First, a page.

ENGLEWOOD, Colo. -- As the Broncos' offense has found its footing in the last two weeks of training camp, the team's defense has come to understand why the offensive scheme can help prepare them for the regular season.
"I love this offense. It's that new-school type of offense that y'all see nowadays," defensive end DeMarcus Walker says.
From a defensive perspective, the offense requires pre-snap discipline to avoid overreacting to motion which is usually designed to deceive.
"Man, them dudes motion all day," safety Will Parks said. "They come out in so many different packages and it helps you as a defense when you see an offense like that, because you might not see nothing else like that again."
That's because this offense -- and its predecessors -- emphasize having the offensive linemen attack after the snap in the same manner, whether the play is a run or pass.
"It gets really annoying," Walker said, "but that's what you see nine times out of 10 during the season."
And nothing is more aggravating to Walker than the play-action bootlegs that are a staple of the scheme.
"The freaking boots. That's really annoying," Walker said. "But, hey, you look at the Rams. You even look at the Patriots. The Falcons, the 49ers, everybody does that a lot now, and it works. You've just got to assimilate."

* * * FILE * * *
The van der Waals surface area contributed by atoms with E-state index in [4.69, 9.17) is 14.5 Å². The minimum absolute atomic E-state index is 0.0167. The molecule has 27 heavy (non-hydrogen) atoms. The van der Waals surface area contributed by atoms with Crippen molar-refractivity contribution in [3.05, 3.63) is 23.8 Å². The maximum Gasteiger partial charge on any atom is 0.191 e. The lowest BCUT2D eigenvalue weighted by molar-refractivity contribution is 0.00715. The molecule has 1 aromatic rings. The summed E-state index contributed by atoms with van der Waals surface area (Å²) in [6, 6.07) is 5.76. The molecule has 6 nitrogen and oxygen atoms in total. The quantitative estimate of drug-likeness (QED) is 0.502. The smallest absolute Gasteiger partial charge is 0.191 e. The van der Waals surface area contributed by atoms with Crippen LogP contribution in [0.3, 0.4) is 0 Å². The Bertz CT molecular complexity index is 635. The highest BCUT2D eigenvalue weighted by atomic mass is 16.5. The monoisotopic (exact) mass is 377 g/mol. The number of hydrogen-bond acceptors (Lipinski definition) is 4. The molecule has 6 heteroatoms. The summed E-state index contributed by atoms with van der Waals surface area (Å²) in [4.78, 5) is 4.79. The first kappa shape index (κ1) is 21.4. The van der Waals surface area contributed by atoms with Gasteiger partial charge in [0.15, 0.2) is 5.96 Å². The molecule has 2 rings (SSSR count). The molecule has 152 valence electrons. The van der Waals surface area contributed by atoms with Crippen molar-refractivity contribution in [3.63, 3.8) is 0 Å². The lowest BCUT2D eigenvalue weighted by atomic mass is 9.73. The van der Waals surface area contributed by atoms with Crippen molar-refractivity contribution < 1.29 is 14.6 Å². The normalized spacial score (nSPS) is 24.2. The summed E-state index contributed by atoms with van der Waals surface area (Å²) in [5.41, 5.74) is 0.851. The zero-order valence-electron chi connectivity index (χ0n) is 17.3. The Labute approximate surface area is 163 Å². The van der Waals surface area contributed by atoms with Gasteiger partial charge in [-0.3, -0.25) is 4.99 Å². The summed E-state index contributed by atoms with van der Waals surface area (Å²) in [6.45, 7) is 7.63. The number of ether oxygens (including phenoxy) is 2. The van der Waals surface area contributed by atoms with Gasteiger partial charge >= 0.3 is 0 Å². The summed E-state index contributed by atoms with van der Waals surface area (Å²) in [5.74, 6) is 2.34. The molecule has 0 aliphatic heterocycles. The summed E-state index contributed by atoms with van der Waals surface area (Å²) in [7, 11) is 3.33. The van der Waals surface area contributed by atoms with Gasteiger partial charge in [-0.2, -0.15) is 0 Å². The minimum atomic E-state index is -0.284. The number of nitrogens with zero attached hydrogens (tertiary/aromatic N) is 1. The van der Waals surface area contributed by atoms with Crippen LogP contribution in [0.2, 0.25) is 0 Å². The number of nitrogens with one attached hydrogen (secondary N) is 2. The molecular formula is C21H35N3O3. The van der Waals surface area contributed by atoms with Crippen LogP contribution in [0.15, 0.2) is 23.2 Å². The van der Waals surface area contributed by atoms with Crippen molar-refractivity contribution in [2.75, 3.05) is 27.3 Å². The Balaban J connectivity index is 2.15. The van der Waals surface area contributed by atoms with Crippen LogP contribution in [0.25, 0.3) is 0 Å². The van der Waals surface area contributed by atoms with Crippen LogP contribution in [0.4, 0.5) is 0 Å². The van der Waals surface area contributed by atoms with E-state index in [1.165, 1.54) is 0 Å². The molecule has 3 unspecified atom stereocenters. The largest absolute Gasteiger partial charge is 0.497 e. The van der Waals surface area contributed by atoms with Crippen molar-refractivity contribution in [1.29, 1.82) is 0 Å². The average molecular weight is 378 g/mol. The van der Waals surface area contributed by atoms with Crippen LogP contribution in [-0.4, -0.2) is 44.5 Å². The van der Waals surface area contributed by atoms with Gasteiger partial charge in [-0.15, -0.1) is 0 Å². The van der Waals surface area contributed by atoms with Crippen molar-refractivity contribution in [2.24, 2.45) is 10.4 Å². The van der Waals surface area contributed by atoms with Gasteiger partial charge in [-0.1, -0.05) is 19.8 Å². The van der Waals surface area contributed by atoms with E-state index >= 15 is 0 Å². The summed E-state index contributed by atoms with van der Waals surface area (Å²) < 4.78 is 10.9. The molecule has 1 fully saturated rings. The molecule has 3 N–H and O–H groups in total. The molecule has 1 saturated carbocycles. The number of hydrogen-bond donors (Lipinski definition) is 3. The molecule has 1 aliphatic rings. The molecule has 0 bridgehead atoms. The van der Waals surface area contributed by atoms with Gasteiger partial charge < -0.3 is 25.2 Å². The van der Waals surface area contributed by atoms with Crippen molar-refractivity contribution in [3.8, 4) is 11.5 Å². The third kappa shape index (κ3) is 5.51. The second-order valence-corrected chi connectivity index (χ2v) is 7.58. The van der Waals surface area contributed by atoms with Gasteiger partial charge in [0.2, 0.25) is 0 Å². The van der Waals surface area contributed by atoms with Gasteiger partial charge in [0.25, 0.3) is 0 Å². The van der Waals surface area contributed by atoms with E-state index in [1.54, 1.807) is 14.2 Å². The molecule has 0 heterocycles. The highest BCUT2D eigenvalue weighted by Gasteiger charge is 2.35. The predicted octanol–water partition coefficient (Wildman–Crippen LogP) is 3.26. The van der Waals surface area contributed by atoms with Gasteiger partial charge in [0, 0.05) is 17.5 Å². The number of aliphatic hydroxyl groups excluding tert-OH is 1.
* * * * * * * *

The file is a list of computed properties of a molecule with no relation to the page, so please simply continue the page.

Denver's quarterbacks don't often run out of the bootleg, but others will, starting Thursday in Seattle. Its defenders feel that their work so far against an offense that forces them to stay calm, avoid overpursuit and prepare for all possibilities will have them ready for what the Seahawks toss at them.
"You've got the real calm and simple offenses," Parks said. "Then you've got our offense, where you never know what you might get."
Which is what you have to expect in the NFL.
... With no pads and the focus on game preparation, the tempo was scaled back compared to other days of practice, with no tackling and pass rushers often holding up rather than completing their rush to the quarterback.
... Inside linebackers Alexander Johnson and Josh Watson and cornerback Alijah Holder all intercepted passes.
Johnson's pick came when a Brett Rypien pass bounced out of the grasp of DaeSean Hamilton near the center of the field. Johnson was in position to field the football after the deflection.
Holder was next, grabbing a deep Rypien pass intended for Courtland Sutton down the left sideline. Watson closed it out with an end-zone theft of a Rypien pass that was intended for tight end Moral Stephens.
... Wide receiver Tim Patrick had the catch of the day, a one-handed pluck of a Rypien pass down the right seam for a 25-yard gain.
... Wide receiver River Cracraft made a nice sliding touchdown grab of a 5-yard pass from Rypien, reaching back for the pass that was slightly behind him to make the grab on a third-and-goal play.
... Cornerback Chris Harris Jr. prevented a long Kevin Hogan-to-Fred Brown connection, breaking up a pass downfield.
… Don Barclay worked on the first team at right guard in place of Ron Leary, who continues to have his repetitions monitored and will not play in Seattle on Thursday. Barclay started in place of Leary last Thursday against the Atlanta Falcons.
… Head Coach Vic Fangio piped in crowd noise for a second consecutive practice.
"I thought we handled it very well both days, particularly [Monday] which was a little bit more of a higher-tempo practice," Fangio said. "It's good. All tests are good."